Soon, most every group had a barge that could keep at least 10 washers afloat. Most had many more than that. The strongest barge had close to 50 washers onboard before it went under!

It was time for a little clean up (and mopping up) before we talked about what we found out.


I asked the students this question: "What did we find out about floating and sinking?" They had some great responses:

  • "Washers sink."
  • "Aluminum was more buoyant than we expected."
  • "Straws filled with water will still float."
  • "Having 'sides' on your barge helps keep the water out."
  • "Displacement is key--you can't put all the weight in one spot."
From this list of things they found out, I asked a few more probing questions about some of the terms they used: "buoyant" and "displacement." Eventually, we settled on some working definitions for these terms. 
  • We decided to use "floatability" for buoyant--the idea that the force of the water pushing up was greater than the force of gravity pulling down.
  • We decided to use "spread-out-ness" for displacement--the idea that you had to distribute the weight by spreading it out across the surface of the water.
From here, I was able to give some prodding to help them understand that the weight wasn't really the issue for whether or not something would float. We could lay a piece of foil on the surface of the water and it would float just like that. If I plopped a stack of 10 washers down in the center, it would sink immediately. But if I spread those 10 washers out across the surface, it easily continued to float without any other modifications to the "barge"--no other materials, and no "sides" required.

(For the purposes of this learning cycle, I did not get into density, per se, but that would have been the next place we could go as a way of explaining floating and sinking.)


From here, I gave students another challenge:

We have learned that some things float. Let's call them "floaters." We have also learned that some things sink. Let's call them "sinkers." What if something neither "floats" up at the surface nor "sinks" all the way to the bottom? Let's call these "flinkers" (because they sort of float, and sort of sink...)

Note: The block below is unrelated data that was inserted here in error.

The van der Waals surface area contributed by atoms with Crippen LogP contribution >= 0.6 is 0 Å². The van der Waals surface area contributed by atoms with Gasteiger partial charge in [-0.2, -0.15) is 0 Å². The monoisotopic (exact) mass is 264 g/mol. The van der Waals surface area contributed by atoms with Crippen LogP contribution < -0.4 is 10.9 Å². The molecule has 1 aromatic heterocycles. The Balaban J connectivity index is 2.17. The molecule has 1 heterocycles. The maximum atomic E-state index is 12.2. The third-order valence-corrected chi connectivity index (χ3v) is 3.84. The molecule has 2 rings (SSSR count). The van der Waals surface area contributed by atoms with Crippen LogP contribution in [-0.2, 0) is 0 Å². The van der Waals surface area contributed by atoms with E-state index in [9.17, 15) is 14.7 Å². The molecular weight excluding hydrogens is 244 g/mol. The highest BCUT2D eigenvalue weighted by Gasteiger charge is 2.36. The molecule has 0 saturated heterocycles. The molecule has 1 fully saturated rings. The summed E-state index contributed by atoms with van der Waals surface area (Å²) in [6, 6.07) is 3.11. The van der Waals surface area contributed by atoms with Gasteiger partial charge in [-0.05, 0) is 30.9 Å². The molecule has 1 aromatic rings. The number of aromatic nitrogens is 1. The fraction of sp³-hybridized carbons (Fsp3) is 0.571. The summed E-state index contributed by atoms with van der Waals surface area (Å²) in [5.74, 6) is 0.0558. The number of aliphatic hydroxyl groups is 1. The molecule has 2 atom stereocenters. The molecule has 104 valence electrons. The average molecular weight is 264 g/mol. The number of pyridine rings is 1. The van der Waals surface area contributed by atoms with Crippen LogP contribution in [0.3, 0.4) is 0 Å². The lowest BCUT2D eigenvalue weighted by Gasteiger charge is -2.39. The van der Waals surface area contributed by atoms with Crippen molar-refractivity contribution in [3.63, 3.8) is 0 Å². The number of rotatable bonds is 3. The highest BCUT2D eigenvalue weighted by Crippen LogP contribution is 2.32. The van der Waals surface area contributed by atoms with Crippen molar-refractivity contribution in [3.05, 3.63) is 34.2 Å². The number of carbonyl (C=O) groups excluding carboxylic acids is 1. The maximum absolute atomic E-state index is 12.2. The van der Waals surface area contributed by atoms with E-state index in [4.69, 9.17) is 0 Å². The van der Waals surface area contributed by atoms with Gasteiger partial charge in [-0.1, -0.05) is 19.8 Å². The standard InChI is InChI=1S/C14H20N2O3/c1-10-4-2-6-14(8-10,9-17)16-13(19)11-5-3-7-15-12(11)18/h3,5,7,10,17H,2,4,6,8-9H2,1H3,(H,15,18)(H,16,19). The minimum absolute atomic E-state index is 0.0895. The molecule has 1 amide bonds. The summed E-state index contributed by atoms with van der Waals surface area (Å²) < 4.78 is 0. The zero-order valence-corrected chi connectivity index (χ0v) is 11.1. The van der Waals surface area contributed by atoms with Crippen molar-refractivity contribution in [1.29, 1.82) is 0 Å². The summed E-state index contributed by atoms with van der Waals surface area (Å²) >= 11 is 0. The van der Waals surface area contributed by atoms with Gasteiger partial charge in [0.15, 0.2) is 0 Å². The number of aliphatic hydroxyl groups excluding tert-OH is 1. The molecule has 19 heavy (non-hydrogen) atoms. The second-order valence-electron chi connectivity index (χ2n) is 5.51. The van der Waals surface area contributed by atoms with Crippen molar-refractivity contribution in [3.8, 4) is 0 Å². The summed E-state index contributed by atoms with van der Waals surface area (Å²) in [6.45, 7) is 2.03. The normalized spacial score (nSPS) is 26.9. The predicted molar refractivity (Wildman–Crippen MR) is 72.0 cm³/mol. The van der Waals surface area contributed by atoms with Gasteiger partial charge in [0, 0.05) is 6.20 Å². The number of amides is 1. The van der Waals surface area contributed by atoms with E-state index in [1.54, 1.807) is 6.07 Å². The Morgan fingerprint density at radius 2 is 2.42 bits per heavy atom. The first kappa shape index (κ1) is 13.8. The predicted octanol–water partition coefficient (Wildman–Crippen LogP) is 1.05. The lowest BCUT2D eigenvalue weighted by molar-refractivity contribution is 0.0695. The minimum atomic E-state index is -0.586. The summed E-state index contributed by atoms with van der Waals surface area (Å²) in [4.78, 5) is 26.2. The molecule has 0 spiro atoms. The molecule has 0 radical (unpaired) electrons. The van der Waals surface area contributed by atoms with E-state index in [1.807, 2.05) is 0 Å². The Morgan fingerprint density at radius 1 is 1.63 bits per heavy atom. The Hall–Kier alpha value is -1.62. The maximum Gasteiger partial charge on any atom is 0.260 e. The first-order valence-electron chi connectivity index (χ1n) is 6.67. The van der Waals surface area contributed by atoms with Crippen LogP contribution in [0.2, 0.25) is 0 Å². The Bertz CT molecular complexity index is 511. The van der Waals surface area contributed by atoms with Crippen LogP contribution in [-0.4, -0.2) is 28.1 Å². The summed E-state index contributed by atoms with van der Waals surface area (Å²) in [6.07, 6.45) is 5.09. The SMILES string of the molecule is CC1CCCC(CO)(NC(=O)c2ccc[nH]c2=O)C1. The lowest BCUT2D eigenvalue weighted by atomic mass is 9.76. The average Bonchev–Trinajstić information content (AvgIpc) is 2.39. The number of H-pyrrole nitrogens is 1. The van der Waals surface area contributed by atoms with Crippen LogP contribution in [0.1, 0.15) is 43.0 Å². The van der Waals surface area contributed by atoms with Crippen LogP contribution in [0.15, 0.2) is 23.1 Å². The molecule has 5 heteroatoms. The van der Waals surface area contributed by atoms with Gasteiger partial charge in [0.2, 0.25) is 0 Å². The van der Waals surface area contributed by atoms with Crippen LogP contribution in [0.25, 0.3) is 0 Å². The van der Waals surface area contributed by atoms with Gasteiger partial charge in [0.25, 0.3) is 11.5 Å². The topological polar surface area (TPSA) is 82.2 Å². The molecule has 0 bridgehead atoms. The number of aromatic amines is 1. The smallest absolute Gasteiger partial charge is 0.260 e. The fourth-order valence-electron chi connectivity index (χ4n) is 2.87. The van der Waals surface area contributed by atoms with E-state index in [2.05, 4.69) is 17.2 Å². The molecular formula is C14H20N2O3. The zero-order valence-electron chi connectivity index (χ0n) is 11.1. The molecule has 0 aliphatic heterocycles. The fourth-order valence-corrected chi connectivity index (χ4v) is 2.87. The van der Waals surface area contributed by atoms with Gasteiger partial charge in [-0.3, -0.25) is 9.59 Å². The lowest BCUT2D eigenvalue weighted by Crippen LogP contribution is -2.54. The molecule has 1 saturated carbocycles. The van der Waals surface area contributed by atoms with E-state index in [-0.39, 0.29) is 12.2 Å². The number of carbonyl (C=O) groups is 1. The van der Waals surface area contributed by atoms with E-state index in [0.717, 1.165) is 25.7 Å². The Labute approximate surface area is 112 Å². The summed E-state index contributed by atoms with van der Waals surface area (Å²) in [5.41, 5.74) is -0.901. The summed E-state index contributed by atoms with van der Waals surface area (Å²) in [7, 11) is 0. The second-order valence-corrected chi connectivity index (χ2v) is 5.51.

Work as a team to try and build a flinker!

I had a pile of all kinds of junk on hand for them to work at building a flinker: old jars, plastic tubs, and bottles, nails, pennies, modeling clay, straws, paper clips, styrofoam cups, washers, masking tape, baggies, plastic cups, bits of balsa wood...the whole junk drawer dumped out for them to rifle through.

Teams got right to work, and began building, testing, rebuilding, re-testing, tweaking, and testing some more.

It was harder than they thought!

After a fair bit of time to have a go at it, several groups were getting close. Here was the nearest attempt:

That is a simple plastic cup, filled with water, pushed down into the tub, held steady, and then the hand slowly withdrawn. It did bob up and down a bit, but in the minute or so we watched, it neither touched the bottom nor broke the surface. (Way to go, team!)

Again, some clean-up, with quite a lot of discussion and sharing along the way.


As we came back together as a whole group, I asked them to try and explain what would have to be true about a "flinker" in terms of buoyancy ("floatability") and displacement ("spread-out-ness.") They began talking with their table partners to try and explain this. Most groups settled on the idea that the force of buoyancy pushing up and the force of gravity pulling down would have to be balanced, and to do this meant that the mass of the "flinker" had to be spread out a bit, but not "too much." (This last part was harder for them to articulate, honestly.)

Finally, I turned their attention back to the floating rock (pumice) and sinking wood (ironwood) that I had showed them at the beginning.

"Can you explain now what is going on with this weird rock that makes it float? Can you explain what is going on with this weird wood that makes it sink?"

Partner talk again; most every group was able to articulate it in terms of the "spread-out-ness" of the weight and the "floatability" of the material: the rock is not very "floatable," but if you spread it out enough, it will float. Likewise, the wood is usually very "floatable," but if you gather its mass close together, it will sink.

(Hey, you know what? That's basically the concept of density...which is what makes things float or sink!)


So this was our learning cycle. At the end of the 5 E's, I asked the students to evaluate their experience: what did they notice about their positioning as students? (Active learners!) About my positioning as teacher? (An arranger of the learning environment, and a questioner first off.) About how they encountered the content? (Through exploration and investigation, developing ideas, and understanding by doing.)

I considered the lesson a success!